Last night: Skylab lifts the Coliseum into deep space - 09/25/10
Ferry Corsten, Bad Boy Bill, DJ Irene, Dieselboy and Wolfgang Gartner 09.25.10 | Denver Coliseum
Ferry Corsten, Bad Boy Bill, DJ Irene, Dieselboy and Wolfgang Gartner
09.25.10 | Denver Coliseum
The lineup at Skylab this year was impressive, featuring names that have been in the electronic-music scene for a long time, including hard-house diva DJ Irene and one of the mainstays of Chicago house, Bad Boy Bill. The Global Command Module offered a lineup of dubstep to balance out the house-heavy bill, and Dieselboy contributed his own dark, eerie dubstep to the mix as well.
Headliner Ferry Corsten took the main Launch Pad stage at 8 p.m. The progressive trance heavyweight, who's appeared on the lauded Ministry of Sound and Moonshine labels, kicked things off nicely, blending the latest pop with his dance-floor anthems (Lady Gaga made an appearance at the very end of his set).
Corsten relinquished the stage at 9:30 to Trajikk, just as DJ Irene was gearing up in the NRG Fuel Pod. She was sporting a mohawk with bleached tips and dropped right in with hard beats and bass. Meanwhile, we could hear Trajikk mixing in the ubiquitous "We Are Your Friends," the Justice remix of Simian's 2006 hit, on the Launch Pad stage.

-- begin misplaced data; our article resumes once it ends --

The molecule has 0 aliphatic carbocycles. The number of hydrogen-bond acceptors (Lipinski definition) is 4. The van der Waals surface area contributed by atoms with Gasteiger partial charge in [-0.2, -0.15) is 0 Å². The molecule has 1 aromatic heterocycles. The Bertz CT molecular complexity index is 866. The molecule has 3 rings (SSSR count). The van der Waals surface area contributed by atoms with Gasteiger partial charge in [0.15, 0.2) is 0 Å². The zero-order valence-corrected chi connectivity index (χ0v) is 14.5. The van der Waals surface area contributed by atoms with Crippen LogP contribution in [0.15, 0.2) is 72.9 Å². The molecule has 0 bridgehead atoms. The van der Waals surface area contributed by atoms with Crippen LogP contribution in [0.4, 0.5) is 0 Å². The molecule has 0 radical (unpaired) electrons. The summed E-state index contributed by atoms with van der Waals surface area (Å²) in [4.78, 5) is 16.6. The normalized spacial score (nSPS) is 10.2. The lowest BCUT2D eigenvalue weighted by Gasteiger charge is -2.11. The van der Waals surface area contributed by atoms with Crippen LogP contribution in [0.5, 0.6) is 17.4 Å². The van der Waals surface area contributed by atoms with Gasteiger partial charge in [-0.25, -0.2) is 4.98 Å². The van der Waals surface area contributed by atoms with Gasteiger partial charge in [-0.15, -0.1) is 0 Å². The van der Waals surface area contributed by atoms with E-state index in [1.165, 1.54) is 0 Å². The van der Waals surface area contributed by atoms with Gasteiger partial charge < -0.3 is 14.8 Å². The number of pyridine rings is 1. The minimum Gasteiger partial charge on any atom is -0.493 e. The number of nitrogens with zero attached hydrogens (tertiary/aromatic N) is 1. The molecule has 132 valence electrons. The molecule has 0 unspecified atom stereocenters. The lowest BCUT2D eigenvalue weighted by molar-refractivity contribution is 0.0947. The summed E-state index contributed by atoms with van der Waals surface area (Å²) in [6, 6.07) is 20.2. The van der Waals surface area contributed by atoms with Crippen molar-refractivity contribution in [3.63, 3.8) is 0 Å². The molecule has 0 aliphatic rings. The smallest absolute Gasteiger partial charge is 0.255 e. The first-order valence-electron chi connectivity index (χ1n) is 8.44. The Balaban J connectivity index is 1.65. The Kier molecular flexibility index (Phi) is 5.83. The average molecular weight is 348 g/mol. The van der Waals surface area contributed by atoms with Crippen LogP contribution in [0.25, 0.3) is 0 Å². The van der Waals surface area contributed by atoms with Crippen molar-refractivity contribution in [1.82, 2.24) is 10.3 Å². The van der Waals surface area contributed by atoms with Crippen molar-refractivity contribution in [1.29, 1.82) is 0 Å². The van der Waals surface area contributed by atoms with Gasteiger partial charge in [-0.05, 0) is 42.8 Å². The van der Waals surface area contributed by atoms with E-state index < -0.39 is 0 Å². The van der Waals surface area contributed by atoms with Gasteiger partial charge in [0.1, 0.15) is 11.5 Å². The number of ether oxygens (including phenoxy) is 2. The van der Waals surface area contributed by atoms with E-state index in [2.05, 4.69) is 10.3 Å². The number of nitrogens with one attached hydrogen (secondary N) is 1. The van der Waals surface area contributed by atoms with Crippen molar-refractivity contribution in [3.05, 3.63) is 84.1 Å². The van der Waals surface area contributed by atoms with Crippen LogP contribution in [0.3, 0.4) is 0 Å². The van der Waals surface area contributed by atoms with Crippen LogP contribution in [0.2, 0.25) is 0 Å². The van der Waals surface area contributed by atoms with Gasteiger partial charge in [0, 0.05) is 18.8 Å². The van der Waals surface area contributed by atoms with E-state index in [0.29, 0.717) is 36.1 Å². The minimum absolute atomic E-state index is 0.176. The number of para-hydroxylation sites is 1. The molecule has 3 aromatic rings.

Irene's house comprises simple, ascending and descending melodies melded with complex, heavy, driving beats and trance-like effects (speeding up the beat to reach a sharp crescendo before adding in snare drums) with the type of hard, insistent beats that make hard house, well, hard.
DJ Irene plays with syncopation -- using several drum lines at once and offsetting those with the vacillating warbles, flutes, beeps, sirens and buzzing melodies that sound like a record being spun backward -- occasionally topping it all off with a marching-band snare drum.
Backlit and flanked by two screens on either side, Irene did her thing while some seriously fucked-up cartoons were projected on the screens -- hentai and violent fight scenes made brief appearances in the quick-as-a-blink montages -- and geometric shapes played on the giant light display behind her.
Irene likes to talk and hype up the crowd, but not to the point where it gets annoying. She utilizes the booming drums with distorted, sibilant vocals and high-energy majorette-style rhythms to create a house template that's faster and more exuberant than most house offerings out there.
Some of her effects are slightly off from where you would traditionally expect them to be -- maybe her melodies will be up or down an octave -- but the slight discord doesn't interfere with the overall composition. Rather, it ties everything together and keeps things interesting.
Bad Boy Bill
Chicago house legend Bad Boy Bill -- who's been spinning records since the tender age of fourteen -- took the main Launch Pad stage at 11 p.m., while Dieselboy relieved Irene in the NRG Fuel Pod. Bad Boy Bill's slick, stylish yet rowdy flavor features random distorted-voice samples proclaiming messages like, "shake that ass," "body-rockin' DJs" and Lil' Rob's "party every night, addicted to the fast life."